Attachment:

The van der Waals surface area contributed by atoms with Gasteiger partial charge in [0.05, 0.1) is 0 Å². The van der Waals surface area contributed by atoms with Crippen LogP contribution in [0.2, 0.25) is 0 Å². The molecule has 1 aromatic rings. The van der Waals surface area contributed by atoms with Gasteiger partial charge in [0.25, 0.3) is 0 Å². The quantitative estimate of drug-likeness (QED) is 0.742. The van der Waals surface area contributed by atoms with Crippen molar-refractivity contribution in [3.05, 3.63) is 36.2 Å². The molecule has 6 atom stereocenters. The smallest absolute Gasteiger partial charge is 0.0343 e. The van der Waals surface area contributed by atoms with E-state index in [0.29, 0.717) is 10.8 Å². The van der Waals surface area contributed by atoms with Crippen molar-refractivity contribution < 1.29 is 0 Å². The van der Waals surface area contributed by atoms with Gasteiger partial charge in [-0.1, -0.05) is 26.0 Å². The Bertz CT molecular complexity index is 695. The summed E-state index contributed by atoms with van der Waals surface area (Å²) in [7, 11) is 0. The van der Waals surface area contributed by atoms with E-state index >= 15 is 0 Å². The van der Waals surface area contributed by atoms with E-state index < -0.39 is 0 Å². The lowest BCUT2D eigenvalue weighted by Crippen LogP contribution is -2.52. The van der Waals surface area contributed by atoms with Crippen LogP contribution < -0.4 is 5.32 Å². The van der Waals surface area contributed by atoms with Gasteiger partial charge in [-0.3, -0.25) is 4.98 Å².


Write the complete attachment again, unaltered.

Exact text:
The van der Waals surface area contributed by atoms with Gasteiger partial charge in [0.05, 0.1) is 0 Å². The van der Waals surface area contributed by atoms with Crippen LogP contribution in [0.2, 0.25) is 0 Å². The molecule has 1 aromatic rings. The van der Waals surface area contributed by atoms with Gasteiger partial charge in [0.25, 0.3) is 0 Å². The quantitative estimate of drug-likeness (QED) is 0.742. The van der Waals surface area contributed by atoms with Crippen molar-refractivity contribution in [3.05, 3.63) is 36.2 Å². The molecule has 6 atom stereocenters. The smallest absolute Gasteiger partial charge is 0.0343 e. The van der Waals surface area contributed by atoms with E-state index in [0.29, 0.717) is 10.8 Å². The van der Waals surface area contributed by atoms with Crippen molar-refractivity contribution < 1.29 is 0 Å². The van der Waals surface area contributed by atoms with Gasteiger partial charge in [-0.1, -0.05) is 26.0 Å². The Bertz CT molecular complexity index is 695. The summed E-state index contributed by atoms with van der Waals surface area (Å²) in [7, 11) is 0. The van der Waals surface area contributed by atoms with E-state index >= 15 is 0 Å². The van der Waals surface area contributed by atoms with E-state index < -0.39 is 0 Å². The lowest BCUT2D eigenvalue weighted by Crippen LogP contribution is -2.52. The van der Waals surface area contributed by atoms with Crippen LogP contribution < -0.4 is 5.32 Å². The van der Waals surface area contributed by atoms with Gasteiger partial charge in [-0.3, -0.25) is 4.98 Å².